Guys! Some of the scariest 20 minutes put on film, if you’re me. And apparently if you are some of my classmates that day.

I, myself, am afraid of lots of things. Most things, really, but to varying degrees. I learned very early on in life to not react to some things, because my reactions would make everything worse. If someone thinks it’s funny to scare you and they don’t get the reaction they wanted, they stop trying. I bottle a lot of that shit up, even to this day. Sometimes it’s even practical – if you encounter a wild animal, don’t run. It makes you look like prey. So freezing up on the outside and screaming on the inside can actually be helpful in some situations.

Not in most, though, so training your instincts to do that is not the greatest idea, and it’s incredibly difficult to re-train yourself to scream on the outside once you’re older. I’m still trying to learn how to react out loud; to actively defend myself instead of freezing up.

I’m afraid of any kind of violation, be it of my person or of my home/safe space. Both at once would be unimaginably horrible. Yet I do imagine it, all the time.

I am afraid of the elements, mostly wind and fire. And water, though I guess the chance of a tidal wave coming off Lake Ontario is pretty slim. I think I am less afraid of dying in some sort of natural disaster as I am of losing someone to it. The animals; friends; family. I spend so much time being afraid and trying to prepare and/or avoid catastrophe that I feel like I would survive, but lose someone important to me, and spend the rest of my life re-playing it over and over in my head, trying to make the outcome different. Even losing Alysia – I wasn’t there, but there are still nights even now when I imagine all I would have tried to do to get those kids and Frankie the Kitten out of there safe. I mean, all I think or wish I would have been able to do. Just…anything to make the reality different. I would possibly just freeze in that situation, too, but not necessarily.

I remember once when I was living with Lizz in our cute little house, I was home alone, in the living room, when I heard a cat jump down from her bedroom window and in trotted Kate. Moments later, another thump of paws hitting the floor and Dodger appeared to grace me with his handsome presence.

Then there was a third sound in the back bedroom, and we only had two cats.

They both heard it, too, and together the three of us stared at the dark hallway until a massive raccoon sidled into the light, looked at us, then went into the kitchen to eat all the cat food.

Frozen in my chair, I placed a panicked call to Lizz, who was on her way home from work, and kept an eye on the cats and our unwanted visitor. Everything was fine – more or less – until the raccoon made its way back into the hallway and disappeared. About 2 seconds later, Dodger and Kate took off running after it. I’d heard about how vicious raccoons could be, and how quickly they could kill a cat, and panic washed over me again, but this time it kicked me into action instead. I raced after the cats, yelling the whole time, and they were so startled that they came back immediately. I kept them with me until Lizz came home, but by then the huge critter had made its way back outside through the window from whence it came.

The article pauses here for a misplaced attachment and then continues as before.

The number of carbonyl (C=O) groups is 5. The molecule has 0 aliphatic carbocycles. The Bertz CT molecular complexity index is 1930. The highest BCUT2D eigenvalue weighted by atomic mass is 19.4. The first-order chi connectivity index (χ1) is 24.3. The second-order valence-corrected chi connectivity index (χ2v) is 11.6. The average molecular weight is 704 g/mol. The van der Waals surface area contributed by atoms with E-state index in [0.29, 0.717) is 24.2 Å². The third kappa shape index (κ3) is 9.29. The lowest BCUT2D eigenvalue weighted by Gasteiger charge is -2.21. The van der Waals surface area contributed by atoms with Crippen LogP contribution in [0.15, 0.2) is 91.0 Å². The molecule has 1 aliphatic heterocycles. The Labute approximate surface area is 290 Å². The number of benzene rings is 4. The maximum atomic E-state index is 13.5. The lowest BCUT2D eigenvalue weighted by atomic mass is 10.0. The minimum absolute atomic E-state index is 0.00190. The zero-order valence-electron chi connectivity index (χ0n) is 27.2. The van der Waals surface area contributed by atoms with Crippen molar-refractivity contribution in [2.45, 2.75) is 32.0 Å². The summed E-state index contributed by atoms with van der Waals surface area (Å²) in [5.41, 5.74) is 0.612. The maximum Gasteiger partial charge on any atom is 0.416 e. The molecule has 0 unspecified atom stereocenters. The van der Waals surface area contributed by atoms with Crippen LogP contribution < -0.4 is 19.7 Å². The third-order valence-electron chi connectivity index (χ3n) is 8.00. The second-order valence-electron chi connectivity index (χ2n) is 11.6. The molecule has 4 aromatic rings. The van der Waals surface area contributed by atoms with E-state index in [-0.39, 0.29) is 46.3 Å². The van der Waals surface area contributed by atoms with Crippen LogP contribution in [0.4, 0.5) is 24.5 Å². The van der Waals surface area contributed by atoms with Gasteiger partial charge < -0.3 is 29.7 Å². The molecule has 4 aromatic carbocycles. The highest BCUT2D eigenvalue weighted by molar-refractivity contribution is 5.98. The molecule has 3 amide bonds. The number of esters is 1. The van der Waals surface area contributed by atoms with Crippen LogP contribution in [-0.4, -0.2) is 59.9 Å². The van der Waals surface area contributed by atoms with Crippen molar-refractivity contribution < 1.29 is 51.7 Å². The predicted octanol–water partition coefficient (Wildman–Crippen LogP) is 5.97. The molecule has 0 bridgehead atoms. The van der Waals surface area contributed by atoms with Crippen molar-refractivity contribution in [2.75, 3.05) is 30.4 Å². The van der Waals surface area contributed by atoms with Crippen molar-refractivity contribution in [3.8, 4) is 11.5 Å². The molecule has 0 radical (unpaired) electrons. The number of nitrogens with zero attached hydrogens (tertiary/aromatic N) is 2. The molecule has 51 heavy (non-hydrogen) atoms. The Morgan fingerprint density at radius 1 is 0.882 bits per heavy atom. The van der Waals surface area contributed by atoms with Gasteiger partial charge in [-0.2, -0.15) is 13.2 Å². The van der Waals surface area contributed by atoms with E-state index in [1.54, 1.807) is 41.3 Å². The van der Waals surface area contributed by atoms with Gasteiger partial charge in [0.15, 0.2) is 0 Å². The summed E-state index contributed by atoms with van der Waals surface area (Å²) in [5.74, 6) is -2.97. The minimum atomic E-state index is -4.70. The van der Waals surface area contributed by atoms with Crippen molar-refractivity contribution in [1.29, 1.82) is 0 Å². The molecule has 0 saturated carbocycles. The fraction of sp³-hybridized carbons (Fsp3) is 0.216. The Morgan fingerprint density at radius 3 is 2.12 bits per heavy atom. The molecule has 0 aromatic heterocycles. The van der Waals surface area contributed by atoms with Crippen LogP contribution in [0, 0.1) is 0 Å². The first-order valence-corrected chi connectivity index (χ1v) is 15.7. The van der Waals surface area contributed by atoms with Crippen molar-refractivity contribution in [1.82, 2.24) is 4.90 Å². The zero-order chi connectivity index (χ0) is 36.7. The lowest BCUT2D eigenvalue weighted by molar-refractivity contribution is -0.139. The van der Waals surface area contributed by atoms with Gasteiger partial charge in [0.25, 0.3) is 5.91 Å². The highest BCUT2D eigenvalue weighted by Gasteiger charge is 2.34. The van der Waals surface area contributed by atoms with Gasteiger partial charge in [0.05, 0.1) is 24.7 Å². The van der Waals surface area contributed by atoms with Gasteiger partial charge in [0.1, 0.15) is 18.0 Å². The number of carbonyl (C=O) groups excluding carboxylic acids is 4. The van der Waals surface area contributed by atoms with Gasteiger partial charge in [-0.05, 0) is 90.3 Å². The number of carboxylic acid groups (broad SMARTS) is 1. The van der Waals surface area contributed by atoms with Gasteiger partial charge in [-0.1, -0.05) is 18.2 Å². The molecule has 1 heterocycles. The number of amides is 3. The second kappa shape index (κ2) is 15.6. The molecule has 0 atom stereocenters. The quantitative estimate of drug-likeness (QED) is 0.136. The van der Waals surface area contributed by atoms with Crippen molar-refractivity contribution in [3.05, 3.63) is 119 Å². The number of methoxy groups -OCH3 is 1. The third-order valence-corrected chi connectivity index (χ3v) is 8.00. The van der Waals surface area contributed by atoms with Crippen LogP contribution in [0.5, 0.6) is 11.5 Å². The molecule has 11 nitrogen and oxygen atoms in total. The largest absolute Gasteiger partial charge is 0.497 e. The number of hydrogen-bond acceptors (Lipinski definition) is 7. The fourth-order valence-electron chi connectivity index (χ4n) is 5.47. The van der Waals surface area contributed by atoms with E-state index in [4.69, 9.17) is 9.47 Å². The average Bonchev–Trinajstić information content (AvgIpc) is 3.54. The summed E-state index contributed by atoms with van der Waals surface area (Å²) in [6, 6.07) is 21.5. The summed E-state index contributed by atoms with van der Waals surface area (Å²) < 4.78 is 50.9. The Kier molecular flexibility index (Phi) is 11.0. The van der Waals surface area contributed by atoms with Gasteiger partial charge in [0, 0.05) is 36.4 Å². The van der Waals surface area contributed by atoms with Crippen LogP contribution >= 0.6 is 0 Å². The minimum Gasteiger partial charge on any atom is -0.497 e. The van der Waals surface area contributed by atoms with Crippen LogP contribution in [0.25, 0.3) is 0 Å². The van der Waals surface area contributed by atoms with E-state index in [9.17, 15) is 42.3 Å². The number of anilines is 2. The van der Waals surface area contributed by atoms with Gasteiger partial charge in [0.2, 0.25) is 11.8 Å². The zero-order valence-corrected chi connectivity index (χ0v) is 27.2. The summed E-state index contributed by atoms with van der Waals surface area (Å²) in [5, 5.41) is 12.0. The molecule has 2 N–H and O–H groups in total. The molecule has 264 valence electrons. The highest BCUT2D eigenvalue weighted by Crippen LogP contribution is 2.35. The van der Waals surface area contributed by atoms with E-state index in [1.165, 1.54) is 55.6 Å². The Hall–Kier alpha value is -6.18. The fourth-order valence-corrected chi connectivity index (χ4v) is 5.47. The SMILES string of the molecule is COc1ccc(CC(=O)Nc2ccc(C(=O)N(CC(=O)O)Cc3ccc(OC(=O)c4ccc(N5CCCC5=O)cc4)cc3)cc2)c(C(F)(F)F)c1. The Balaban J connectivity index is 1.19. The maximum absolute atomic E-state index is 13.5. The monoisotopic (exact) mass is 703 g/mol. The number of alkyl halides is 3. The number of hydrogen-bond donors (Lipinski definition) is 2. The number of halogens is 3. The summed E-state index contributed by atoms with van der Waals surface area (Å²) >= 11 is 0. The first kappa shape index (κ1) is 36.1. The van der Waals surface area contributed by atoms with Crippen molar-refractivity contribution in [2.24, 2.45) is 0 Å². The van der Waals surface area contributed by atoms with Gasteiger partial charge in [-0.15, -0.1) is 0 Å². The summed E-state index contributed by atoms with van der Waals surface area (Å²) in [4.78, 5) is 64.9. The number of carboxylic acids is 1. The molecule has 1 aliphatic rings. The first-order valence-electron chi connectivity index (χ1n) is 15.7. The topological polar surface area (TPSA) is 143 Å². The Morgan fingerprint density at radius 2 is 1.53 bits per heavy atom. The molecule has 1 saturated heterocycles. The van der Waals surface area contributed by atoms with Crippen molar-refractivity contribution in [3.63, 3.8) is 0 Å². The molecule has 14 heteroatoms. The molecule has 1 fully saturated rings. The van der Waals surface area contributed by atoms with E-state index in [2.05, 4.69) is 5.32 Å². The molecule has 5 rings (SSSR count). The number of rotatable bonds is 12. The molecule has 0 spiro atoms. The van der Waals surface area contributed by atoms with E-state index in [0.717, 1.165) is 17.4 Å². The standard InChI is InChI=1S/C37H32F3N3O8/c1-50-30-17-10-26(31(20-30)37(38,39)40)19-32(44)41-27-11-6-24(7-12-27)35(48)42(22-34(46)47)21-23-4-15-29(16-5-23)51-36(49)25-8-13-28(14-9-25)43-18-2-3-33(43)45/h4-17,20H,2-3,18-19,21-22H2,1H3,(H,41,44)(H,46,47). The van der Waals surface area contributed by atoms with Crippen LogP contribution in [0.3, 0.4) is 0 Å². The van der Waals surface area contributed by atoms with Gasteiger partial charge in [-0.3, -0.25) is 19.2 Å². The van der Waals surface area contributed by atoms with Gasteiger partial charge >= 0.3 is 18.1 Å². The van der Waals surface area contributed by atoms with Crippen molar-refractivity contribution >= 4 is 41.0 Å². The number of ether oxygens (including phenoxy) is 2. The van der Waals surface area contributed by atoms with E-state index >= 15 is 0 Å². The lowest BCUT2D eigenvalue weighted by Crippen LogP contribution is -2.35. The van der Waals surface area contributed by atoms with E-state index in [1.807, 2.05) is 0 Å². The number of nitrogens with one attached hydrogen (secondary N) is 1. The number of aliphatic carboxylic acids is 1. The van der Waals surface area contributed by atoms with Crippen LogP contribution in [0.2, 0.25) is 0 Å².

Or from wherece it came.

Anyway, the point is, I was terrified and I froze, but once I was more terrified for the cats, I sprang into action hero mode, if only for a few seconds.

I’m afraid of spiders, though more because of their unpredictability and the whole jumping thing. I don’t like the jumping. Nor the crawling in my mouth while I sleep. Bugs in general…let’s just stay as separate from one another as possible.

So yeah – basically I am afraid of weather, animals/insects, and other people. This is what makes it difficult to leave the house.

However, I am also afraid of embarrassing myself. It’s a different kind of fear, but it ends up having the same result. Often, my ability to freeze and not react has helped me not embarrass myself, though. Or, at least, embarrass myself less.

Like, my first MRI, I did all this research so I’d know what to expect, but still, as I slid into the tube and felt the machine pin my arms to my sides, and looked up to see the cage over my head and the top of the tube inches away from that, I sucked my breath in – and froze. The tech asked if I was okay, and I said “yeah”, which forced me to expel a little bit of air, just to make sound come out. I felt like kicking and screaming and oh-HELL-no-ing my way right back out of there, but that would have been humiliating. One of the techs was hot and I didn’t want to make a bad impression, so I reminded myself to breathe, and let even more of that air out. Then in, then out. And repeat.

Since then, I’ve been admittedly kind of an expert on the whole MRI thing, and even give a little coaching to anyone I meet in the waiting room who’s nervous about it themselves.

I don’t like causing a scene. It gets me into more trouble than it’s worth sometimes, but once in awhile it helps. I just never really found the balance, because I’m still so focused on the freeze and stay silent than I am on what a more appropriate and beneficial reaction would be in some circumstances.

I haven’t found other ways to defend myself, even though my go-to doesn’t really work out very well most of the time.